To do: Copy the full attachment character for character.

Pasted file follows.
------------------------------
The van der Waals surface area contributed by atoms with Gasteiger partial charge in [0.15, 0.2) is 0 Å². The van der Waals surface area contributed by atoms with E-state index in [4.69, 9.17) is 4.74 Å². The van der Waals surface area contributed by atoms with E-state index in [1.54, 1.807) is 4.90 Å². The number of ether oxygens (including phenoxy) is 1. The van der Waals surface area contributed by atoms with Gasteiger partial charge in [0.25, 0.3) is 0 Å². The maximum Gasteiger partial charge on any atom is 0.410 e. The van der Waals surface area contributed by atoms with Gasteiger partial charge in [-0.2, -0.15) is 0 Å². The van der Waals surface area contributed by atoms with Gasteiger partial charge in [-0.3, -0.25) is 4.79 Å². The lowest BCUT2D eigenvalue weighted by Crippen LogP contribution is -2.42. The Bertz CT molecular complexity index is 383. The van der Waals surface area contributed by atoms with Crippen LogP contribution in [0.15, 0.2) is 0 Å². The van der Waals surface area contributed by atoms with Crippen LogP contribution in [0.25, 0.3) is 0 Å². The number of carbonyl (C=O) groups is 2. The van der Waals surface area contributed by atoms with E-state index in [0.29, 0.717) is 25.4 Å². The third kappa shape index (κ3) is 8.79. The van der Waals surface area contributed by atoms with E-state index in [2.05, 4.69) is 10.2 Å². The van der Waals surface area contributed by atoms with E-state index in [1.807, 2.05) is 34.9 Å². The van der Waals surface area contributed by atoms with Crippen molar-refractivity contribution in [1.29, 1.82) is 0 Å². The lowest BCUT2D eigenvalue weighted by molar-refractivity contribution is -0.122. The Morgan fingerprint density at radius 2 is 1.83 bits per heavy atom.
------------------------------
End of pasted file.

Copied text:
The van der Waals surface area contributed by atoms with Gasteiger partial charge in [0.15, 0.2) is 0 Å². The van der Waals surface area contributed by atoms with E-state index in [4.69, 9.17) is 4.74 Å². The van der Waals surface area contributed by atoms with E-state index in [1.54, 1.807) is 4.90 Å². The number of ether oxygens (including phenoxy) is 1. The van der Waals surface area contributed by atoms with Gasteiger partial charge in [0.25, 0.3) is 0 Å². The maximum Gasteiger partial charge on any atom is 0.410 e. The van der Waals surface area contributed by atoms with Gasteiger partial charge in [-0.2, -0.15) is 0 Å². The van der Waals surface area contributed by atoms with Gasteiger partial charge in [-0.3, -0.25) is 4.79 Å². The lowest BCUT2D eigenvalue weighted by Crippen LogP contribution is -2.42. The Bertz CT molecular complexity index is 383. The van der Waals surface area contributed by atoms with Crippen LogP contribution in [0.15, 0.2) is 0 Å². The van der Waals surface area contributed by atoms with Crippen LogP contribution in [0.25, 0.3) is 0 Å². The number of carbonyl (C=O) groups is 2. The van der Waals surface area contributed by atoms with E-state index in [0.29, 0.717) is 25.4 Å². The third kappa shape index (κ3) is 8.79. The van der Waals surface area contributed by atoms with E-state index in [2.05, 4.69) is 10.2 Å². The van der Waals surface area contributed by atoms with E-state index in [1.807, 2.05) is 34.9 Å². The van der Waals surface area contributed by atoms with Crippen molar-refractivity contribution in [1.29, 1.82) is 0 Å². The lowest BCUT2D eigenvalue weighted by molar-refractivity contribution is -0.122. The Morgan fingerprint density at radius 2 is 1.83 bits per heavy atom.